JUUL vape pens get shelved as Gen Z and millennials take the hit
Washington DC – The US Food and Drug Administration (FDA) ordered vaping giant JUUL to remove its remaining products from the market, after roughly two years of reviewing the company's applications.
The favorite vape pen and smoking alternative amongst Gen Z-ers and millennials has been officially banned in the US.
The FDA cited "insufficient and conflicting data" about the potential for leaking chemicals from JUUL e-liquid pods, which it said precluded its ability to complete a proper risk assessment.
"The FDA is tasked with ensuring that tobacco products sold in this country meet the standard set by the law, but the responsibility to demonstrate that a product meets those standards ultimately falls on the shoulders of the company," Michele Mital, acting director of the Center for Tobacco Products, said in a statement.
"As with all manufacturers, JUUL had the opportunity to provide evidence demonstrating that the marketing of their products meets these standards. However, the company did not provide that evidence and instead left us with significant questions."
But the FDA also clarified that it "has not received clinical information to suggest an immediate hazard associated with the use of the JUUL device or JUUL pods."
JUUL Labs Chief Regulatory Officer Joe Murillo said the company "respectfully disagrees" with the FDA's decision, and is "exploring all of our options under the FDA's regulations and the law," including seeking a stay and appealing the decision.
"In our applications, which we submitted over two years ago, we believe that we appropriately characterized the toxicological profile of JUUL products, including comparisons to combustible cigarettes and other vapor products, and believe this data, along with the totality of the evidence, meets the statutory standard of being 'appropriate for the protection of the public health.'"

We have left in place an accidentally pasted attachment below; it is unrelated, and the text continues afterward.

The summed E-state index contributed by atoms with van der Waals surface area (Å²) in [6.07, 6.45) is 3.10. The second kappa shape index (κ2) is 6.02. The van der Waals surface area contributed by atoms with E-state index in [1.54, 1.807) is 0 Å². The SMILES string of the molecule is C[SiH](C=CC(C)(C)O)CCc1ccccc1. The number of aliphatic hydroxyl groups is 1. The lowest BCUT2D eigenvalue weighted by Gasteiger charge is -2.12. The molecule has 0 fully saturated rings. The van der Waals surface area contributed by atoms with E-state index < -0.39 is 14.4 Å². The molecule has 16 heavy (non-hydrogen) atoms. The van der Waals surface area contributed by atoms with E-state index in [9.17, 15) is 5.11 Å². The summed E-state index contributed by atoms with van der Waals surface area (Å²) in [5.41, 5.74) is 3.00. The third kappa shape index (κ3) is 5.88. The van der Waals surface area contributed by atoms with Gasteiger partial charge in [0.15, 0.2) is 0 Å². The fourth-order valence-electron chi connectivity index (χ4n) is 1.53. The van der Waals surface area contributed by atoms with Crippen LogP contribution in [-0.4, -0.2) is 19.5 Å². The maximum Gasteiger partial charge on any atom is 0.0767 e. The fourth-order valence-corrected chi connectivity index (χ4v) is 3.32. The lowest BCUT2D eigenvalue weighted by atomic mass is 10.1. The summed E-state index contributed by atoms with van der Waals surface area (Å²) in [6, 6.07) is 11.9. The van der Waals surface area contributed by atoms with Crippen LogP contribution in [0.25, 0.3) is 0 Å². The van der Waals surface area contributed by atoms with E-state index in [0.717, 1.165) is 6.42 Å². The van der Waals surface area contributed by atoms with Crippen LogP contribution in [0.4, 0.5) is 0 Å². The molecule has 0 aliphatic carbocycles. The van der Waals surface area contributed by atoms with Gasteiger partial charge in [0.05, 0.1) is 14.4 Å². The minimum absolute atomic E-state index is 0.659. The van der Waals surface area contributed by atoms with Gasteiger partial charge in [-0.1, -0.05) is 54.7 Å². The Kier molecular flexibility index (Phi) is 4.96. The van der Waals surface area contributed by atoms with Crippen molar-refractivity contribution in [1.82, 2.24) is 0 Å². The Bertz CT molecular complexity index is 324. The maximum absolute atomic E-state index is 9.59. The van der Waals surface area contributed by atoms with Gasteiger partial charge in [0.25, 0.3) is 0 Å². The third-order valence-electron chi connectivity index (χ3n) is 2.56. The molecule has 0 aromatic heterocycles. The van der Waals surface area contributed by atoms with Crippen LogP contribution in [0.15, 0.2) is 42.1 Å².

Juul users defend the product while calling out the FDA
JUUL had submitted four tobacco-and-menthol-flavored products for FDA authorization. JUUL had voluntarily discontinued sales of its fruity and other flavored products after backlash over a rise in youth vaping rates.
Despite the backlash, many JUUL users are speaking out against the ban on Twitter. Senior editor at Texas Monthly Michael Hardy pointed out switching to JUUL helped him end his 15-year addiction to cigarettes.
"After smoking for 15-plus years, I finally [quit] for good last year thanks largely to Juul. It's just one data point, but the Juul is by far the most effective anti-smoking device I've tried. Now [the] FDA wants to ban them," he wrote.
Another Twitter user pointed out the irony in the FDA's ban: "As someone who used to smoke a pack of cigarettes every day for years and used Juul to quit, it is categorically insane to me that they will ban e-cigs before actual cigarettes."
Gregory Conley, president of the nonprofit group American Vaping Association, said JUUL is likely to appeal and is still awaiting a decision on its next-generation device with childproofing and usage monitoring features.
"The Biden Administration believes in harm reduction for fentanyl users, but their message to adult smokers and ex-smokers is to drop dead," Conley said in a statement after the news leaked Wednesday.
Amanda Wheeler, president of lobbying group American Vapor Manufacturers Association, called the decision "regulatory arson" hours before the FDA officially rejected JUUL's applications.
"Measured in lives lost and potential destroyed, FDA's staggering indifference to ordinary Americans and their right to switch to the vastly safer alternative of vaping will surely rank as one of the greatest episodes of regulatory malpractice in American history," she said.
The FDA is also beginning the process of regulating synthetic nicotine products. This week, the agency announced it plans to propose reducing nicotine levels in traditional cigarettes, following a recent proposal to ban menthol cigarettes and flavored cigars.
Cover photo: MARIO TAMA / GETTY IMAGES NORTH AMERICA / GETTY IMAGES VIA AFP